SOPA (Stop Online Piracy Act) is a bill that was to expand the ability of U.S. law enforcement to combat online copyright infringement and online trafficking. Congress failed to pass this bill. There were arguments against SOPA stating that it would restrict the purpose of the internet (that being the free exchange of information). Because large sharing websites and online communities would most likely be shut down, including blogs, reddit, Etsy, etc. With all this being said, there are some positive aspects to the bill. For instance, the industry that is dependent on intellectual property could benefit from better enforcement of their IP rights. Large companies could benefit financially because of an increased amount of protection towards their copyrighted materials.
PIPA (Protect IP) is the Senate companion bill of the SOPA. It works together with the SOPA in order to make it more difficult for websites (focusing more on foreign sites) to distribute copyrighted material. Ultimately, the SOPA and PIPA bills did not pass and there was a lot of controversy between them. Many websites protested against the passing of these bills because they felt that it damaged one of the most important reasons of an online community, to discuss about anything you want.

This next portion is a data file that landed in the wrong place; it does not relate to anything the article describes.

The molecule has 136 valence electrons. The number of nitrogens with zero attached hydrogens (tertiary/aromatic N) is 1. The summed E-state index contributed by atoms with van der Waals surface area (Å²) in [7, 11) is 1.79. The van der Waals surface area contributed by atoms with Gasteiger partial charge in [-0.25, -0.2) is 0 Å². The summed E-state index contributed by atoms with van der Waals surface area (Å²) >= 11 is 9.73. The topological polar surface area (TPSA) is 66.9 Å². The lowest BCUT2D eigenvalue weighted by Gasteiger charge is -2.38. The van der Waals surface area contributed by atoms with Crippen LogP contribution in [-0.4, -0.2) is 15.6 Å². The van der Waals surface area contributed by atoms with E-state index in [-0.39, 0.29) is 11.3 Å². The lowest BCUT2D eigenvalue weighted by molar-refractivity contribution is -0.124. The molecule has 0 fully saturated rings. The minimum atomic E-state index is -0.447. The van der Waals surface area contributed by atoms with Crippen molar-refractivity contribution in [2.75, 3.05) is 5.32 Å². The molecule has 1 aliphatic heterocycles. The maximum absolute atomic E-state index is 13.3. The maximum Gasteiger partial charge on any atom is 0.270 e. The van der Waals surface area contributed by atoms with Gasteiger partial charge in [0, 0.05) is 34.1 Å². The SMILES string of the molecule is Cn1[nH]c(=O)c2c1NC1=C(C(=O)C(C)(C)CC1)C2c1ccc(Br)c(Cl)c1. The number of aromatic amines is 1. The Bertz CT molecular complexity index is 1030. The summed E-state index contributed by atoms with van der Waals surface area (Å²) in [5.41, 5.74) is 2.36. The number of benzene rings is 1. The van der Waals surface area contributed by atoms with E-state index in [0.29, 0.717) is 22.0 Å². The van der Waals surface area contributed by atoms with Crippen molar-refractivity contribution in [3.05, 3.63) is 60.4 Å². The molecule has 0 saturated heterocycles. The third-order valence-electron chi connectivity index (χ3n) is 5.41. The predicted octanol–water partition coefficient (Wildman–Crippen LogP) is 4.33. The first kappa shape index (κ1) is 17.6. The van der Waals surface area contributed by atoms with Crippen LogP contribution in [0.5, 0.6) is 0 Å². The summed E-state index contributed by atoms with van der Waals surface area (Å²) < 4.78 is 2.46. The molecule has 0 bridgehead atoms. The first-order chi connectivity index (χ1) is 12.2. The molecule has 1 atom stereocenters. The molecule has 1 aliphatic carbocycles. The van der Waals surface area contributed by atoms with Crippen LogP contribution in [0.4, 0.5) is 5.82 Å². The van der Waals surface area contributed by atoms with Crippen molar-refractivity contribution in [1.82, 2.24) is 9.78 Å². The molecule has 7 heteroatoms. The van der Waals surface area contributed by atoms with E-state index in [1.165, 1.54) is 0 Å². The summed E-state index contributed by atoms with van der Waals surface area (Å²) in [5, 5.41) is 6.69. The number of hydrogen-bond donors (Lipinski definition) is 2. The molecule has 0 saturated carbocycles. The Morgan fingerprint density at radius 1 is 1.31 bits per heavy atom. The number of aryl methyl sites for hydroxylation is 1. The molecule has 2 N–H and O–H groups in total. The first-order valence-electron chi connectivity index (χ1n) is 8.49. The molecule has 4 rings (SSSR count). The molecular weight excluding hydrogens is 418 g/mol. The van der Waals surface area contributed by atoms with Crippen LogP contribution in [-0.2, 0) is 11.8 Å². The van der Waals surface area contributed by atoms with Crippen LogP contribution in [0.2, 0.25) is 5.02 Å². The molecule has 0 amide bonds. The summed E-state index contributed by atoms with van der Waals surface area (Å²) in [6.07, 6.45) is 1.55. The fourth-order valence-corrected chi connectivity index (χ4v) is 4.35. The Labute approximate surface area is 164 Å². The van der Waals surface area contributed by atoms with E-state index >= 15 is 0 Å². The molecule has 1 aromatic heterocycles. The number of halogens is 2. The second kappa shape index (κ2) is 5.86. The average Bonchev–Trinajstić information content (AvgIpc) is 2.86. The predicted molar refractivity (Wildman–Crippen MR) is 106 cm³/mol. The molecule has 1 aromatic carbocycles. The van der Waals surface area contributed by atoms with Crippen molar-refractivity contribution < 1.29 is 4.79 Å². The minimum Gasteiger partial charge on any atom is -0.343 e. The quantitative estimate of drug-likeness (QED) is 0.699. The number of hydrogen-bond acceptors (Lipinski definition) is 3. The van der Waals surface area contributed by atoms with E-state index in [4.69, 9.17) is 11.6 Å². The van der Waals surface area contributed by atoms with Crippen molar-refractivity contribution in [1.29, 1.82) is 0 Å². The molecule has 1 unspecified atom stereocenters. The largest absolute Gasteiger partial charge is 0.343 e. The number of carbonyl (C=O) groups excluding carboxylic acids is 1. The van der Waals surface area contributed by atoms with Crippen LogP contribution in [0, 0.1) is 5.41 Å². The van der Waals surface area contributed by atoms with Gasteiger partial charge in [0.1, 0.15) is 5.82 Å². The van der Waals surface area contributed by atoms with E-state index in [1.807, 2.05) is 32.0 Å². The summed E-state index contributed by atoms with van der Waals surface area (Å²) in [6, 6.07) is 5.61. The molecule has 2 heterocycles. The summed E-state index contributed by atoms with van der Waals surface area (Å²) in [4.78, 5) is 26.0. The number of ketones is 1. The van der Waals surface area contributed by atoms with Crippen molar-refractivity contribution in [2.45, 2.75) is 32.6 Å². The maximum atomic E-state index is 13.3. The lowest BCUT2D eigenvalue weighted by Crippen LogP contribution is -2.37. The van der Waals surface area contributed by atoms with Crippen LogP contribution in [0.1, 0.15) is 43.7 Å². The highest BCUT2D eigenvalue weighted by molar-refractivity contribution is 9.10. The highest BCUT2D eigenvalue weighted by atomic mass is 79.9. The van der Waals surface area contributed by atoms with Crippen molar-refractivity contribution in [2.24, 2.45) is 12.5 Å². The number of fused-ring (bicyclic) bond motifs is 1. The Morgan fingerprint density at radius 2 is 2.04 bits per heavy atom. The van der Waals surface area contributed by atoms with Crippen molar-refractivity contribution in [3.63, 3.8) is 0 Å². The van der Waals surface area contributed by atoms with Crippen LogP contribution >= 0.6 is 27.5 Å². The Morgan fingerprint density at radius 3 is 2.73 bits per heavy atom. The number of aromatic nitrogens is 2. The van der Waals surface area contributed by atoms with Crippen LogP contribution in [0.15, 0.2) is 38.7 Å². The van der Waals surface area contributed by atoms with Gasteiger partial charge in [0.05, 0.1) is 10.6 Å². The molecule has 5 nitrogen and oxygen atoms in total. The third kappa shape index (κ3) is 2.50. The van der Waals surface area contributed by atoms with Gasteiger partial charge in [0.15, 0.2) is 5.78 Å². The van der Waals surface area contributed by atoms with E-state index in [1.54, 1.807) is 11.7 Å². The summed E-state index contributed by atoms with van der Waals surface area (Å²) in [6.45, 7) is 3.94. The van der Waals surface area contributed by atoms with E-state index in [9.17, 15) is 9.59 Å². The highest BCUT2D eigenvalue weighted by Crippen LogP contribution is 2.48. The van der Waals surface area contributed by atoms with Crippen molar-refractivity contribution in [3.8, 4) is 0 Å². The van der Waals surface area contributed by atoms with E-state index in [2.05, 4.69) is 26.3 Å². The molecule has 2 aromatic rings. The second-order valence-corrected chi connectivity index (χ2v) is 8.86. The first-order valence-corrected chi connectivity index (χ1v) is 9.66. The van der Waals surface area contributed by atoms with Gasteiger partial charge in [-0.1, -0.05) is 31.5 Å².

Hackers Relating to Movements to Protect Online Privacy
Since, a lot of information, transactions, etc. are shared over the web or are online, privacy has become a larger issue today. For example, groups of hackers (like Anonymous) hack into large companies or websites and release personal information to the masses at times. They may also hack into the servers of a large company which results in loss of money and stocks. An example of this is when Anonymous hacked Sony Online Entertainment network because they had wanted to prevent encryption on their playstation devices, once Anonymous put down their servers for almost a month, Sony's stock prices had fallen about $6. These types of hacks, encourage the government to push more protection towards online privacy.
How the Readings Relate to Recent Events Surrounding Edward Snowden